My roommate and I together subscribe to seven magazines. In subjective, increasing order of snobbery they are:

USWeekly (hers), New York (mine), Time (hers), Newsweek (mine), National Geographic (mine, a recent gift from my dad), National Review (hers), and The Economist (mine).

That's not counting The New Yorker, which I cannot bring myself to subscribe to because of the sheer amount of reading material that comes to our door every week, but which I buy at news stand price about twice a month. And of course there is the daily dose of the Washington Post and its weekly magazine, which is supposed to be part of our rent, but which I have been buying daily at newsstand price because there is something wrong with the delivery system.

Many of these magazines end up in our bathroom, prompting a friend to quip "there is so much good reading material in there. I didn't want to leave." That same friend, on a different visit, came out of the bathroom and said "Uh, not to judge, but you have USWeekly in there." To which the other friend visiting with her responded "I was a lot more concerned about the National Review." (Side note: The New York Times, ran a long and well written obit of the National Review founder, William F. Buckley, today. It says that he may have died in the middle of writing a column, That's incredible).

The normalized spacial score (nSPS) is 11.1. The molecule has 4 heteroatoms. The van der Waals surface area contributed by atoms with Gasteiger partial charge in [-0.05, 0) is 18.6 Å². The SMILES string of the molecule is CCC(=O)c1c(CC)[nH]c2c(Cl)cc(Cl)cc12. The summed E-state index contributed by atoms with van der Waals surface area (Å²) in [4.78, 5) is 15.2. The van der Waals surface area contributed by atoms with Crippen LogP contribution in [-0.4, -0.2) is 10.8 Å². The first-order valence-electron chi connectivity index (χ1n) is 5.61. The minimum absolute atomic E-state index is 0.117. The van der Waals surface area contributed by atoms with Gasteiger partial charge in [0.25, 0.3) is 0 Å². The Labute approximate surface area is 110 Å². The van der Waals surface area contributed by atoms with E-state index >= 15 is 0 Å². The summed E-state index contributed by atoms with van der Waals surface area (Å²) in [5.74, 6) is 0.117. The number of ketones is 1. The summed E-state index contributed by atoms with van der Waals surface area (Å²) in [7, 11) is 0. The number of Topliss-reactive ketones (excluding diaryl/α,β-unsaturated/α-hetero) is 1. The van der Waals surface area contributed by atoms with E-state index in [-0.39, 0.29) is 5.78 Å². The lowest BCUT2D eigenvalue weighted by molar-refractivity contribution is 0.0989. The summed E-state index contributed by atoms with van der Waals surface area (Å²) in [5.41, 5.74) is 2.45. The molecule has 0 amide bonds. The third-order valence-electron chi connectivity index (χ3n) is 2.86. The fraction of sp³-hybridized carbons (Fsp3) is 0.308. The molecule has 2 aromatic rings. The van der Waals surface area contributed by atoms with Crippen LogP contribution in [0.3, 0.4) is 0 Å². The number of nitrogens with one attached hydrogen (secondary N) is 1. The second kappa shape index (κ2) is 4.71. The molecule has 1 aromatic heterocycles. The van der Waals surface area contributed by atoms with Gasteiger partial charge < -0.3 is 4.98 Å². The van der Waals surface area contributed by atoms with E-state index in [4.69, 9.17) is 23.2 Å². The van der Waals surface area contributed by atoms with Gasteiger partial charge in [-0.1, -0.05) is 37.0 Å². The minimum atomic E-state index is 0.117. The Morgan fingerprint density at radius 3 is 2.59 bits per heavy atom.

In its defense, USWeekly is on a "must read magazines" compiled by a former EIC of my college newspaper who is currently writing for Fortune. He put it on there, because like it or not, celebrity journalism (I resisted the scare quotes) is here to stay, and USWeekly does what it does well. But I would not go so far, as a friend recently did when asking a question to the Executive Editor of the Washington Post, to call it an "arts magazine."

Anyway, all of this musing was sparked by this quote from Overheard In New York:

"Chick: My life has really changed since moving to New York. Like, in L.A. I use to read Us Weekly, and now I read The New Yorker."


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Written Pyramids is a blog written by a journalist living and working in Washington D.C.

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Books pyramid image originally from the British website, Explore Writing.